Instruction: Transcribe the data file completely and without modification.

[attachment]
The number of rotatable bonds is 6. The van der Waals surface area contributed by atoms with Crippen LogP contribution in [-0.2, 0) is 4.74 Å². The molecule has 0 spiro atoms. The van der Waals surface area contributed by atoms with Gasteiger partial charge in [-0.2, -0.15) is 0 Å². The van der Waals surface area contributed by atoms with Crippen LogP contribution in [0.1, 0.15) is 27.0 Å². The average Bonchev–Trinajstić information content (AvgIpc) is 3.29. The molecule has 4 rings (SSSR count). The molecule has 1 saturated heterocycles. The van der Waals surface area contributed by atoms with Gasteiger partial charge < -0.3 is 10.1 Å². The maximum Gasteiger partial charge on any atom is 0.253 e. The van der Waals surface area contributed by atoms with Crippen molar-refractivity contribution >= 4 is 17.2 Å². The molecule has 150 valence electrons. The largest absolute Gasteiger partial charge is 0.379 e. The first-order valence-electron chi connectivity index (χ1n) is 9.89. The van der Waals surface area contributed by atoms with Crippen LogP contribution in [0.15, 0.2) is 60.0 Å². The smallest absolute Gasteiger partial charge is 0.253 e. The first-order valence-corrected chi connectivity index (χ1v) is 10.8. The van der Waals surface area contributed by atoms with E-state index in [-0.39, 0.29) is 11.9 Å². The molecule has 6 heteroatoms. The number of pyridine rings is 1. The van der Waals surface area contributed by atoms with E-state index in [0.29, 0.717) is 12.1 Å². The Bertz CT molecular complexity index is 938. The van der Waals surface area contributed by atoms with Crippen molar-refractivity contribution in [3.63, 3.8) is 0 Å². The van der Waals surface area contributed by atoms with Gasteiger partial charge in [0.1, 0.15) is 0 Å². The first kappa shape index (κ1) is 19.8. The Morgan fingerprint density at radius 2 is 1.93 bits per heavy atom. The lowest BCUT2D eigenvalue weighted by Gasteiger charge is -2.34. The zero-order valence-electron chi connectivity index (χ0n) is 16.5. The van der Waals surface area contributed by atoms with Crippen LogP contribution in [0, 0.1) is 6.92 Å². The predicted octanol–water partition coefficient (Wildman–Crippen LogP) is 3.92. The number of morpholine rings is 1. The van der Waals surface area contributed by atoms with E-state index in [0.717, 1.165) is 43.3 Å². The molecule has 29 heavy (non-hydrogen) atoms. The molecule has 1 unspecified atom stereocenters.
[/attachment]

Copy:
The number of rotatable bonds is 6. The van der Waals surface area contributed by atoms with Crippen LogP contribution in [-0.2, 0) is 4.74 Å². The molecule has 0 spiro atoms. The van der Waals surface area contributed by atoms with Gasteiger partial charge in [-0.2, -0.15) is 0 Å². The van der Waals surface area contributed by atoms with Crippen LogP contribution in [0.1, 0.15) is 27.0 Å². The average Bonchev–Trinajstić information content (AvgIpc) is 3.29. The molecule has 4 rings (SSSR count). The molecule has 1 saturated heterocycles. The van der Waals surface area contributed by atoms with Gasteiger partial charge < -0.3 is 10.1 Å². The maximum Gasteiger partial charge on any atom is 0.253 e. The van der Waals surface area contributed by atoms with Crippen molar-refractivity contribution >= 4 is 17.2 Å². The molecule has 150 valence electrons. The largest absolute Gasteiger partial charge is 0.379 e. The first-order valence-electron chi connectivity index (χ1n) is 9.89. The van der Waals surface area contributed by atoms with Crippen LogP contribution in [0.15, 0.2) is 60.0 Å². The smallest absolute Gasteiger partial charge is 0.253 e. The first-order valence-corrected chi connectivity index (χ1v) is 10.8. The van der Waals surface area contributed by atoms with E-state index in [-0.39, 0.29) is 11.9 Å². The molecule has 6 heteroatoms. The number of pyridine rings is 1. The van der Waals surface area contributed by atoms with E-state index in [0.29, 0.717) is 12.1 Å². The Bertz CT molecular complexity index is 938. The van der Waals surface area contributed by atoms with Crippen molar-refractivity contribution in [3.63, 3.8) is 0 Å². The van der Waals surface area contributed by atoms with Gasteiger partial charge in [0.1, 0.15) is 0 Å². The first kappa shape index (κ1) is 19.8. The Morgan fingerprint density at radius 2 is 1.93 bits per heavy atom. The lowest BCUT2D eigenvalue weighted by Gasteiger charge is -2.34. The zero-order valence-electron chi connectivity index (χ0n) is 16.5. The van der Waals surface area contributed by atoms with Crippen LogP contribution in [0, 0.1) is 6.92 Å². The predicted octanol–water partition coefficient (Wildman–Crippen LogP) is 3.92. The number of morpholine rings is 1. The van der Waals surface area contributed by atoms with E-state index in [0.717, 1.165) is 43.3 Å². The molecule has 29 heavy (non-hydrogen) atoms. The molecule has 1 unspecified atom stereocenters.